Smile Politely

C-U In Style: Derek

Farah talks style with a student athlete.

Derek Hoot, Fighting Illini Men’s Wheelchair Basketball Team

Shirt: Nike Town in Minneapolis
Jacket: Vintage Shop in Chicago
Shoes: Champs
Watch: United Colors of Benetton

SP: What do you think is the most important part of a guy’s outfit and why?

Derek: The shirt, because it’s the first thing many people notice in a person, and it can reflect the character that you’re trying to portray to the world. Words and graphics express certain ideas, while the color of your shirt can express something else entirely: a mood or the level of formality that you’re trying to emanate.  Shirts are just more versatile than other clothing items.

SP: When did you begin to develop your own personal style?

Derek: I began developing my own personal style in high school. I really liked hip hop, but at the same time I needed to make good impressions, so I wanted stuff that was cool but simultaneously more sophisticated.

I think hip hop more than any other music style drops brand names, so when you’re into something like hip hop, you’re always trying to either emulate an artist’s style or  searching for brand names that are dropped in songs and thinking about what items in that brand you can see yourself wearing. That way, when you go back and listen to that song, it’s almost like the artist is talking directly about you. 

SP: Who are some hip-hop artists or basketball players that influence your style?

Derek: One of the people who drops the most brand-names and that I like to explore is Action Bronson. He drops some really interesting brands… they aren’t necessarily designer. The epitome of name-dropping and the influence of sports is of course Nike, so that’s something I like to wear too.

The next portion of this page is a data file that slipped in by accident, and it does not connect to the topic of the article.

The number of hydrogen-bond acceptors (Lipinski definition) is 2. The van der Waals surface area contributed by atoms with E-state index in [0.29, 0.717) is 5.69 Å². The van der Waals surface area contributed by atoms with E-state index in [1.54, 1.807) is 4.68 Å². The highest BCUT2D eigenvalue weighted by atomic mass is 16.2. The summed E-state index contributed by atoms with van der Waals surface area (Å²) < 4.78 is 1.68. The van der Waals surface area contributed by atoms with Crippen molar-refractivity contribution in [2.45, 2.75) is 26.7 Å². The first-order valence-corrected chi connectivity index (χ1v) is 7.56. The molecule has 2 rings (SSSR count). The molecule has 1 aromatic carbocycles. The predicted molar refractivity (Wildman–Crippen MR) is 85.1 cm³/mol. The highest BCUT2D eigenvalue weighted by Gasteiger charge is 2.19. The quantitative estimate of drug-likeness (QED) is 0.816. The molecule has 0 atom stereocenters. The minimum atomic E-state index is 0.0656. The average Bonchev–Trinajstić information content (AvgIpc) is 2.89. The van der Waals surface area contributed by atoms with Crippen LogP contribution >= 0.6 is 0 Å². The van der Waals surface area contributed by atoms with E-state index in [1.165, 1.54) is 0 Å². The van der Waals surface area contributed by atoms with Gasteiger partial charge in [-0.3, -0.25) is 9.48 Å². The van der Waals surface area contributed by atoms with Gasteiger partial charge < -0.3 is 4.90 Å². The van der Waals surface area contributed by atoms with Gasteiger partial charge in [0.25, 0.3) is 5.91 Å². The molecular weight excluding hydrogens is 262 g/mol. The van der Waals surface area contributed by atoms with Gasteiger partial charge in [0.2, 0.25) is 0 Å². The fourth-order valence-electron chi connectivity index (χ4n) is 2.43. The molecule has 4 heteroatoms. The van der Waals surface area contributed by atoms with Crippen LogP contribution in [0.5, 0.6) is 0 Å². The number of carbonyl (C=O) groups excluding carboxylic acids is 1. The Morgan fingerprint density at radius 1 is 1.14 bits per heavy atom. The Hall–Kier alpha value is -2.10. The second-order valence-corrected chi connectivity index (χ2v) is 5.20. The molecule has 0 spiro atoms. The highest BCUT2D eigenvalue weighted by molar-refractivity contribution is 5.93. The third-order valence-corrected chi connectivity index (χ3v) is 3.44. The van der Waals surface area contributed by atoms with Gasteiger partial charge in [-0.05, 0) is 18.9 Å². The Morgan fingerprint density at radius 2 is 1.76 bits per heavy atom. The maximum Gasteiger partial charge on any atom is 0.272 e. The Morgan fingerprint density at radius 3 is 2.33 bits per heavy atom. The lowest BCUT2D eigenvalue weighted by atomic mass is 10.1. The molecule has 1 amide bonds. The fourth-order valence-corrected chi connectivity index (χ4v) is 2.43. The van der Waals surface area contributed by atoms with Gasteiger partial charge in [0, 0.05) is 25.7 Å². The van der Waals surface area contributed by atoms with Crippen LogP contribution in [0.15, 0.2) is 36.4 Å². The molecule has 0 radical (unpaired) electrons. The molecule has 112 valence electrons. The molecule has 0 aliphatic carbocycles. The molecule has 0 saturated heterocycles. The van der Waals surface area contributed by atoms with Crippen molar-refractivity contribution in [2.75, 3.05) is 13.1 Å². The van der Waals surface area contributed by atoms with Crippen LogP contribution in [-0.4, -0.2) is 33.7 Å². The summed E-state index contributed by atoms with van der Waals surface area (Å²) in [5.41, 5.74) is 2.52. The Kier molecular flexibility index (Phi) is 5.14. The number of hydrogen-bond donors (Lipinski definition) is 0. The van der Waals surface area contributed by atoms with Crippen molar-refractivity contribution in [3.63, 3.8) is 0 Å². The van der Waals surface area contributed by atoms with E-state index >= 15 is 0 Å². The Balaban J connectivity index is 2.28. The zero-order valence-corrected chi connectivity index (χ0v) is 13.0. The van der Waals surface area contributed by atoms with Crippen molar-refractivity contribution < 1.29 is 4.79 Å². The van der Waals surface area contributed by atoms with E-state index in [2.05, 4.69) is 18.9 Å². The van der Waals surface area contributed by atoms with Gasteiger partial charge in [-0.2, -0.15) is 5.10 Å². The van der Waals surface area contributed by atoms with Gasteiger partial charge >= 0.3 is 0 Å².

SP: What influences your style?

Derek: Being on U of I’s Wheelchair Basketball team definitely influences my style. I have this t-shirt that says “running sucks.” It’s one of my favorite items. It’s something a lot of wheelchair basketball players have; it’s a humorous take on being a disabled athlete. I’ve only been able to find it in one store, the Nike Town in Minneapolis, but I wish they made more stuff like that.

Aside from that, athletes in general, whether on wheelchair or regular teams, are always influenced by sports stars. Basketball players always influenced by what NBA athletes are wearing. For example, when Michael Jordan wore his shorts longer, basketball athletes started wearing their shorts longer, and eventually all younger males were wearing their shorts longer. There’s a point when it doesn’t even matter whether you play basketball or what kind… the style choices of players you look up to influence your own style choices.

SP: Does being on the wheelchair basketball team or having a disability in general impact your style?

Derek: I have a prosthetic leg, and I used to like wearing jeans more than shorts because I used to be really self-conscious. Now, though, that’s more of a seasonal thing. Getting older helped me gain more confidence. Playing wheelchair basketball definitely made me more confident as well because it changed how I saw myself.

I was on a traveling team in high school and I was forced into a leadership position. We didn’t really have captains, but we had leaders. Having that position made me realize that a disability isn’t something to be self-conscious about; it gives you an opportunity to make people more aware that disabilities exist, and you can show the world that there are disabled people who are confident and successful. That confidence is something I want to represent in my style, whether it includes exposing my disability or not.

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